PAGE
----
Corporate ABC systems and controls continued to evolve throughout 2022, as companies sought to become more proactive in identifying corruption risks. The global political and technological landscape has changed significantly since ABC compliance programmes began to be adopted widely in the early 2010s. This has caused companies to enhance programmes, including employing data analytics to pre-emptively identify risks in supply chains/third party relationships, before they crystallise. Governments and enforcement authorities are encouraging developments in this area. For example, the UK Department for International Trade published new guidance in May to help companies prove that their business and supply chains are free from bribery and corruption.
ESG is a driver of change. Companies are increasingly incorporating ESG factors into the ABC risk-rating systems which are used to vet clients, suppliers and other third parties. Corporates leading the way in ESG compliance are realising that bribery and corruption risks may be posed by some sustainability and climate change mitigation schemes. A recalibration of compliance programmes to reflect the link between ABC and ESG risks is something we expect to see more of in 2023.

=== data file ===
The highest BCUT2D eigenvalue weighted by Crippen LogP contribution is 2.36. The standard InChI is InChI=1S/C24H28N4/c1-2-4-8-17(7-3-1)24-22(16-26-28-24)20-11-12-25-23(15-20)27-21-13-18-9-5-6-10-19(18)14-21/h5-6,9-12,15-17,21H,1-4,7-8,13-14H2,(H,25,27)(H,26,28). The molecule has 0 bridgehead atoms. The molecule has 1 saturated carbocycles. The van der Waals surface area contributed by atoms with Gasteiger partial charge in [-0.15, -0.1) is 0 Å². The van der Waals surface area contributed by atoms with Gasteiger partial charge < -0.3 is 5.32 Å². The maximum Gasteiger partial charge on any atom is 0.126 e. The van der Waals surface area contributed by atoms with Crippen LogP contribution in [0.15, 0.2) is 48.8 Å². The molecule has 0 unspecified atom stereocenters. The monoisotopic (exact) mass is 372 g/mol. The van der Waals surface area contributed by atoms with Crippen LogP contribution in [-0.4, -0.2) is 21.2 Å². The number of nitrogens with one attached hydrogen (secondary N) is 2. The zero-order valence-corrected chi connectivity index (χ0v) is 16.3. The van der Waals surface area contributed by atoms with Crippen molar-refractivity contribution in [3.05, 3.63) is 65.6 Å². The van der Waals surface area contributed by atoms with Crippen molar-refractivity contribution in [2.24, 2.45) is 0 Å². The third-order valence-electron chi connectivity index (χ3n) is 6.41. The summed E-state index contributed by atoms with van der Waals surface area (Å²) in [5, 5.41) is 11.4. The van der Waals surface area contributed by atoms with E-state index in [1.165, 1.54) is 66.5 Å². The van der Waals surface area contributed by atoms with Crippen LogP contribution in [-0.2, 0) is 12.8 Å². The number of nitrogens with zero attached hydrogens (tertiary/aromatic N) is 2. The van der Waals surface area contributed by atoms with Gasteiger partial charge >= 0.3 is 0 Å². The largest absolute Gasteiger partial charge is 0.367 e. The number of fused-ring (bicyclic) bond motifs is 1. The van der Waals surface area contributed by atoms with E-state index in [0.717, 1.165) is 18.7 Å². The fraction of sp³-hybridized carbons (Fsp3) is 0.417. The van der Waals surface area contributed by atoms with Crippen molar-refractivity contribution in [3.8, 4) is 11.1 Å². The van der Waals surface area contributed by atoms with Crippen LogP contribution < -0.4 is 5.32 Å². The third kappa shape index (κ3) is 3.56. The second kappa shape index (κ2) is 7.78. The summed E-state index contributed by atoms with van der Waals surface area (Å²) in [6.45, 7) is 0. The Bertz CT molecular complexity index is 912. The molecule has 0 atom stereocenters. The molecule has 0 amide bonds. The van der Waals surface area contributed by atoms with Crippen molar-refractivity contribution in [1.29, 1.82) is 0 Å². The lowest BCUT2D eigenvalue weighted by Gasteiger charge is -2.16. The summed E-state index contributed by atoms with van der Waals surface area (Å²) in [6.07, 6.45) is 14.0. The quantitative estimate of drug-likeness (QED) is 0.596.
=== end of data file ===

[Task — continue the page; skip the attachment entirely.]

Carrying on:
Verdict: We expect authorities globally to continue to open new investigations into suspected bribery and corruption in 2023 as misconduct emerging from the pandemic and economic instability crystallises. The risk of detection has been heightened by the activity of investigative journalists and increasing protections for whistleblowers. Businesses should refresh ABC risk assessments to ensure that emerging risks are properly mitigated, and take steps to remediate any control weaknesses. We further expect ABC and modern slavery in supply chains to remain a focus for governments as they seek to enforce ESG agendas.
2022 continued to see an increase in AML/CTF-related regulatory actions around the globe. For example, Denmark’s largest bank, Danske Bank, is expected to pay approximately US$2 billion in fines after a 2018 probe found approximately €200 billion of suspicious transfers sent through its Estonian branch.